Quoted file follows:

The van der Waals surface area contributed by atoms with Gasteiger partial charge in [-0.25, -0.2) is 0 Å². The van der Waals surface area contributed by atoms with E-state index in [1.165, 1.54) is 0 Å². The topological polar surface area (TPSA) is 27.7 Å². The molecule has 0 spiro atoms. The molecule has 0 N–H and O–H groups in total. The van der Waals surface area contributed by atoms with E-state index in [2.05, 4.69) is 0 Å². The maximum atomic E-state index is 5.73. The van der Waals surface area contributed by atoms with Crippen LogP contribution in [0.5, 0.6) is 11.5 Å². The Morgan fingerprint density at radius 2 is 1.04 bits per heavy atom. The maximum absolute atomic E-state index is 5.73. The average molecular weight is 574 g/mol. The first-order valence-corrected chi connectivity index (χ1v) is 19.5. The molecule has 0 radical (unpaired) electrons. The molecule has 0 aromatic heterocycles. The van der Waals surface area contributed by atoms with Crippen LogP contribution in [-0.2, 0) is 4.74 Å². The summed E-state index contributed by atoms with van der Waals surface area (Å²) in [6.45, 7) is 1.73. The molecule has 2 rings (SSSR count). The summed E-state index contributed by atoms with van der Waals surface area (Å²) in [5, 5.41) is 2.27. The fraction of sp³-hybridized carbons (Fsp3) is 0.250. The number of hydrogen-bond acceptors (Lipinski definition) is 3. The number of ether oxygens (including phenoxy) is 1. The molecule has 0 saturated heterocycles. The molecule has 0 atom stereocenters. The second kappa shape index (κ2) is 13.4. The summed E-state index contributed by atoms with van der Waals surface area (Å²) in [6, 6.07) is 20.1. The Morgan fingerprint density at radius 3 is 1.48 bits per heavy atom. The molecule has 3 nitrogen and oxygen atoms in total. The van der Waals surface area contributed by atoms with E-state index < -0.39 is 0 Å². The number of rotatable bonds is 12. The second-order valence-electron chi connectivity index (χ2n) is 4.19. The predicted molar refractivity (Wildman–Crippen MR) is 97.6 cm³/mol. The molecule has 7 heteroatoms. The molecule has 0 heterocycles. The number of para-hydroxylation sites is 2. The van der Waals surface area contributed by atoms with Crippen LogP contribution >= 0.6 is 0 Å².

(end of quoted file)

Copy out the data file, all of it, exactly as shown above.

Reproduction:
The van der Waals surface area contributed by atoms with Gasteiger partial charge in [-0.25, -0.2) is 0 Å². The van der Waals surface area contributed by atoms with E-state index in [1.165, 1.54) is 0 Å². The topological polar surface area (TPSA) is 27.7 Å². The molecule has 0 spiro atoms. The molecule has 0 N–H and O–H groups in total. The van der Waals surface area contributed by atoms with E-state index in [2.05, 4.69) is 0 Å². The maximum atomic E-state index is 5.73. The van der Waals surface area contributed by atoms with Crippen LogP contribution in [0.5, 0.6) is 11.5 Å². The Morgan fingerprint density at radius 2 is 1.04 bits per heavy atom. The maximum absolute atomic E-state index is 5.73. The average molecular weight is 574 g/mol. The first-order valence-corrected chi connectivity index (χ1v) is 19.5. The molecule has 0 radical (unpaired) electrons. The molecule has 0 aromatic heterocycles. The van der Waals surface area contributed by atoms with Crippen LogP contribution in [-0.2, 0) is 4.74 Å². The summed E-state index contributed by atoms with van der Waals surface area (Å²) in [6.45, 7) is 1.73. The molecule has 2 rings (SSSR count). The summed E-state index contributed by atoms with van der Waals surface area (Å²) in [5, 5.41) is 2.27. The fraction of sp³-hybridized carbons (Fsp3) is 0.250. The number of hydrogen-bond acceptors (Lipinski definition) is 3. The number of ether oxygens (including phenoxy) is 1. The molecule has 0 saturated heterocycles. The molecule has 0 atom stereocenters. The second kappa shape index (κ2) is 13.4. The summed E-state index contributed by atoms with van der Waals surface area (Å²) in [6, 6.07) is 20.1. The Morgan fingerprint density at radius 3 is 1.48 bits per heavy atom. The molecule has 3 nitrogen and oxygen atoms in total. The van der Waals surface area contributed by atoms with E-state index < -0.39 is 0 Å². The number of rotatable bonds is 12. The second-order valence-electron chi connectivity index (χ2n) is 4.19. The predicted molar refractivity (Wildman–Crippen MR) is 97.6 cm³/mol. The molecule has 7 heteroatoms. The molecule has 0 heterocycles. The number of para-hydroxylation sites is 2. The van der Waals surface area contributed by atoms with Crippen LogP contribution >= 0.6 is 0 Å².